Margaret Jones-Owen was born in Sydney in 1944. Her love of cinema was ignited at a young age by the Saturday afternoon matinee of double feature, short and serial at her local cinema.

Margaret enrolled in Engineering at Sydney University, the first person in her family to be tertiary educated. However, her interest in the Humanities and the Arts was led her to Macquarie University, where she enrolled in an Arts degree majoring in German and Social Psychology.

In the middle of her studies, fleeing the conformity of 1960s Australia, Margaret spent two and a half years in Vienna, working as a stringer with the Bulletin and for ABC Rural Radio. Returning to Australia, she finished her degree and enrolled at NIDA, studying screenwriting. She also met and married Hans Pomeranz, founder of Spectrum Films. It was during this period she accumulated knowledge of film and television production and post-production, juggling work and raising two sons.

In 1980 Margaret became Writer and Executive Producer at the newly formed SBS. She established The Movie Show with David Stratton in 1986. Unable to find a female co-host the program, she was convinced to take on the role in the short term arrangement. The show ran until 2004, when it moved to the ABC and was rebadged as At the Movies.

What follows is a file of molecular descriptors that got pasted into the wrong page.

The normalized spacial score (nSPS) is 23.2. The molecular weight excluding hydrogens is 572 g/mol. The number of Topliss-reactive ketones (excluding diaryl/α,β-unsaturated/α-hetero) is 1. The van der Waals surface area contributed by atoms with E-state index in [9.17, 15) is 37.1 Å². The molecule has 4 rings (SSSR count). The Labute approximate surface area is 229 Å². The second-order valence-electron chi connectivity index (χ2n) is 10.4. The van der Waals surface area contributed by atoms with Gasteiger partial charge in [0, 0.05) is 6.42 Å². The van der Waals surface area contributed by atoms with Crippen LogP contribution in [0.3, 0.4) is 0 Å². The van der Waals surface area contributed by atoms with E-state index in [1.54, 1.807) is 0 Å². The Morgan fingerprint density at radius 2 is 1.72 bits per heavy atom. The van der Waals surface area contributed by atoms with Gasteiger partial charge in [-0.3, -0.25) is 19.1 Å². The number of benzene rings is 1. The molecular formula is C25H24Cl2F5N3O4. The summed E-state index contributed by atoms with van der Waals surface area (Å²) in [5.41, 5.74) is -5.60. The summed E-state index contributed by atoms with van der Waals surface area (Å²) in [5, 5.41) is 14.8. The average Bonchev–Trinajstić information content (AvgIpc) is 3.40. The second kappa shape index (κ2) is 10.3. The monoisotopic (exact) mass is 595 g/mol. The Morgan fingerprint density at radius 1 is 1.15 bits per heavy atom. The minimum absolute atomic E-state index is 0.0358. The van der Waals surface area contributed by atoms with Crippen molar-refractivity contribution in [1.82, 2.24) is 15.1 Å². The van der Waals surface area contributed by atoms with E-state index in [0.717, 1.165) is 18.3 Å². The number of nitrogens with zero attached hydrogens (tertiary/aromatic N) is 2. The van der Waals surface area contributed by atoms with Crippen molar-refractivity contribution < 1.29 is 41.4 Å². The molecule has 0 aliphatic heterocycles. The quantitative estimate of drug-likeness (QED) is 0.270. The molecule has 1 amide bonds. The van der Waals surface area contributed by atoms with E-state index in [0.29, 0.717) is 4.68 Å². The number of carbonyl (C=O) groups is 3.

Margaret is known for her fierce loyalty, self-deprecating humour and outspokenness which has made her the focus of both criticism and praise in the turbulent Australian media landscape. Despite her declaration that she is an ‘ordinary girl’, Margaret has often found herself as the focus of media attention, particularly related to issues of freedom of speech and film censorship.

Margaret has served on the Advertising Standards Board and was a member of the inaugural Australian Writers’ Foundation. She was made a Member of the Order of Australia in 2005 for her service to the film industry as a critic and reviewer, promoter of Australian content, and advocate for freedom of expression in film.

“I lived in Vienna for two years and immersed myself in the music that is so much a part of the tradition of this great city. I didn’t have much money but you could stand through an opera for as little as $1.40. It was an exhilarating time, being exposed to art, music, literature, my intellectual life exploded. I would not have had the career I’ve had without those years in Vienna.”